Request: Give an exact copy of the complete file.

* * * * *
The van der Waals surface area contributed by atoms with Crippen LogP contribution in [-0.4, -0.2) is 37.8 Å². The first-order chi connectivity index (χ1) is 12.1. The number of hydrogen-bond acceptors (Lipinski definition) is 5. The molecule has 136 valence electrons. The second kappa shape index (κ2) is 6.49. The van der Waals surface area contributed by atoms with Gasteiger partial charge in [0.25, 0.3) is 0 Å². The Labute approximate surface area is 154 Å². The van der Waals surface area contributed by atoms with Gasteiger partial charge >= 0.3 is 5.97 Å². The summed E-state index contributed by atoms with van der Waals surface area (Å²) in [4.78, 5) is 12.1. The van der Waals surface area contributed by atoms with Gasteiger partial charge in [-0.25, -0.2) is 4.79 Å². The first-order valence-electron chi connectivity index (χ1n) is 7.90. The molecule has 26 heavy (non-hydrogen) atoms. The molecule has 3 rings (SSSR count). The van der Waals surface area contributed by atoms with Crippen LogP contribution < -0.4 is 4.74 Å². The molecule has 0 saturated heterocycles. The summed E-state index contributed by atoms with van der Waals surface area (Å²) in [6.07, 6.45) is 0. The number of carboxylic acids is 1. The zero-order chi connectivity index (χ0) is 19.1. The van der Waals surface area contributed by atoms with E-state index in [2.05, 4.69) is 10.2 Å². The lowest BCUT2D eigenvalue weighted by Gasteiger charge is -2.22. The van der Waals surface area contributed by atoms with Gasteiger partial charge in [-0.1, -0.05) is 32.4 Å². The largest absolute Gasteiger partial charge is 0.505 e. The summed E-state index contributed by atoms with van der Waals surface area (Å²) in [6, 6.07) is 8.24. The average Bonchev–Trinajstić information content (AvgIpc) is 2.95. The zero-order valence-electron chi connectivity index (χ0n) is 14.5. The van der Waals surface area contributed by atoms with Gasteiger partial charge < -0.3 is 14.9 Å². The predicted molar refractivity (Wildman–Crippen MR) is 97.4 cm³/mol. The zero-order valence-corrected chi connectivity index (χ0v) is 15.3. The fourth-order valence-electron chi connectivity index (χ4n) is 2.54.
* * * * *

The van der Waals surface area contributed by atoms with Crippen LogP contribution in [-0.4, -0.2) is 37.8 Å². The first-order chi connectivity index (χ1) is 12.1. The number of hydrogen-bond acceptors (Lipinski definition) is 5. The molecule has 136 valence electrons. The second kappa shape index (κ2) is 6.49. The van der Waals surface area contributed by atoms with Gasteiger partial charge in [0.25, 0.3) is 0 Å². The Labute approximate surface area is 154 Å². The van der Waals surface area contributed by atoms with Gasteiger partial charge >= 0.3 is 5.97 Å². The summed E-state index contributed by atoms with van der Waals surface area (Å²) in [4.78, 5) is 12.1. The van der Waals surface area contributed by atoms with Gasteiger partial charge in [-0.25, -0.2) is 4.79 Å². The first-order valence-electron chi connectivity index (χ1n) is 7.90. The molecule has 26 heavy (non-hydrogen) atoms. The molecule has 3 rings (SSSR count). The van der Waals surface area contributed by atoms with Crippen LogP contribution < -0.4 is 4.74 Å². The molecule has 0 saturated heterocycles. The summed E-state index contributed by atoms with van der Waals surface area (Å²) in [6.07, 6.45) is 0. The number of carboxylic acids is 1. The zero-order chi connectivity index (χ0) is 19.1. The van der Waals surface area contributed by atoms with E-state index in [2.05, 4.69) is 10.2 Å². The lowest BCUT2D eigenvalue weighted by Gasteiger charge is -2.22. The van der Waals surface area contributed by atoms with Gasteiger partial charge in [-0.1, -0.05) is 32.4 Å². The largest absolute Gasteiger partial charge is 0.505 e. The summed E-state index contributed by atoms with van der Waals surface area (Å²) in [6, 6.07) is 8.24. The average Bonchev–Trinajstić information content (AvgIpc) is 2.95. The zero-order valence-electron chi connectivity index (χ0n) is 14.5. The van der Waals surface area contributed by atoms with Gasteiger partial charge < -0.3 is 14.9 Å². The predicted molar refractivity (Wildman–Crippen MR) is 97.4 cm³/mol. The zero-order valence-corrected chi connectivity index (χ0v) is 15.3. The fourth-order valence-electron chi connectivity index (χ4n) is 2.54.